Arms biz: Your taxes mainly go on our fat salaries! Ha ha!
'We don't want to highlight Afghanistan'
Analysis Yesterday the UK's arms industry launched its renewed pitch for more government money. Shooting themselves in the foot somewhat, assembled weapons-biz kingpins revealed that - by their own estimation - the UK taxpayer is already supporting at least twice as many well-paid British arms workers as there are (poorly-paid) soldiers in the British army.
The revelations came at the Westminster launch on Tuesday of two reports from the Defence Industries Council (DIC), the British armsbiz trade body. According to the DIC:
The UK-based defence and security industry... employs 300,000 people across the UK.
Sir Kevin Tebbit, once the top civilian official at the Ministry of Defence (MoD) and now chairman of Finmeccanica UK (parent company of the noted AgustaWestland helicopter plant), briefed reporters that 55,000 of these jobs "are linked to exports". Martin Faussett of Rolls Royce added that defence workers "are paid significantly more than average".
That equates, of course, to approximately a quarter of a million well-paid UK armsbiz workers who have nothing to do with exports - in other words they live completely off the taxpayer, just the same as soldiers and civil servants. But there are, apparently, a lot more of them: and civil servants' pay is distinctly average, while soldiers' pay is well below average.
In fact, the British army is budgeted to have 101,000 soldiers on the payroll. Despite the fact that recruiting has improved lately, the army is still short of that figure by nearly 2,000. In general, fewer people apply to be soldiers than there are vacancies - and this is despite vigorous recruiting abroad and a serious rise in British unemployment.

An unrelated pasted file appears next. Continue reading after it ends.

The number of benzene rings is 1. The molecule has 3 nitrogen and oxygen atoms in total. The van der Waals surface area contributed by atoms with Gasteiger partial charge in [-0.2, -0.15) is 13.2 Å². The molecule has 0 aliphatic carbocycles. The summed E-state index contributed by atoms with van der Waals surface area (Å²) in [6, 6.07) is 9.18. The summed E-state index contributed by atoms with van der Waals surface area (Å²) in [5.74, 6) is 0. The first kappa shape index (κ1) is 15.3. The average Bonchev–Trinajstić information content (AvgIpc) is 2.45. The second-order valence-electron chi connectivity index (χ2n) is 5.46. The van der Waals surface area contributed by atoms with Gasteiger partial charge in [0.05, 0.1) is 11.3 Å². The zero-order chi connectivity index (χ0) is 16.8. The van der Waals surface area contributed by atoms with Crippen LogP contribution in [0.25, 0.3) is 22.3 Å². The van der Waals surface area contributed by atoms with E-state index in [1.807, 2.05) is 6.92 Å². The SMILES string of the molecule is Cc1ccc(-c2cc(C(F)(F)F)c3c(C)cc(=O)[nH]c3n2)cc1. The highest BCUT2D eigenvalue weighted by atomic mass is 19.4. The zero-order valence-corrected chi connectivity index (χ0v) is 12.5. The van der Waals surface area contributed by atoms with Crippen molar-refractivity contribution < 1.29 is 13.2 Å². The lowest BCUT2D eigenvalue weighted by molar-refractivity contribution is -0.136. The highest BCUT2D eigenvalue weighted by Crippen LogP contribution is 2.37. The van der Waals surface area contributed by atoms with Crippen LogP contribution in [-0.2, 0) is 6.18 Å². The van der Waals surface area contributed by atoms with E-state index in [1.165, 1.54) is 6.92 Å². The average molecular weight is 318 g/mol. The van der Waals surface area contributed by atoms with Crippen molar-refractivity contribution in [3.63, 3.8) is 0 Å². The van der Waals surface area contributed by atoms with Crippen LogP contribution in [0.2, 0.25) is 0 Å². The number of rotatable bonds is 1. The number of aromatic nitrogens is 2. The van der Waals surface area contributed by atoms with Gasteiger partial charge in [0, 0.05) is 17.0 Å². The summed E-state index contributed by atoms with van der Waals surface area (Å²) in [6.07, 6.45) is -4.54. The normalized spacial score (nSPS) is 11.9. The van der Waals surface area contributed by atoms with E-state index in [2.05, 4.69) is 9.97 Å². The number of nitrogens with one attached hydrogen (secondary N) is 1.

It's not so much the risk of being killed or wounded that puts would-be soldiers off - anyone who has met British troops knows that those who haven't been in action are usually keen to experience it, and in fact some Irish recruits have given the chance of fighting as an attraction for joining the British forces.
What might put some people off, though, is the fact that starting pay for a combat soldier is under £14,000 - less than you can get as a kitchen potwash boy. Even as a veteran corporal years later, in charge of seven other men and enough firepower to blow up tanks or flatten small buildings, a soldier is still paid less than a police constable starts on.
Only as a sergeant, probably into his thirties - quite likely to be running a platoon of thirty men while training up a young officer to do so too - does a soldier start getting up to the average rates of pay enjoyed by the rest of us with our safe jobs back here in Blighty. And don't forget, we taxpayers are also coughing up for two or more arms workers per soldier, each paid, on average, more than we and the sergeant are.
As a final sting in the tail, our early-thirties sergeant is looking at compulsory retirement when he hits forty: there's no job for life for him, and his pension - while nice in terms of bennies per year served - reflects the fact that he probably won't be allowed to keep working for the government until retirement age, the way teachers and coppers and other civil servants do. And the soldier's government lodgings may well be quite disgusting, even with all the millions currently being ploughed into improving them.
So it's not too surprising that even the undeniable warrior spirit of old Blighty (and Ireland, Fiji, South Africa etc.) doesn't furnish enough recruits for the British army - this despite the fact that we have actually cut it in size quite substantially in the last few years.
At the moment, meanwhile, we have 9,000 troops fighting in Afghanistan. It's a not-very-well-kept secret that our generals are arguing that this is a foolish number - enough to hurt us, but not enough to dominate much ground or get much done. If Britain is to be in Afghanistan, they argue, it should take on the job seriously.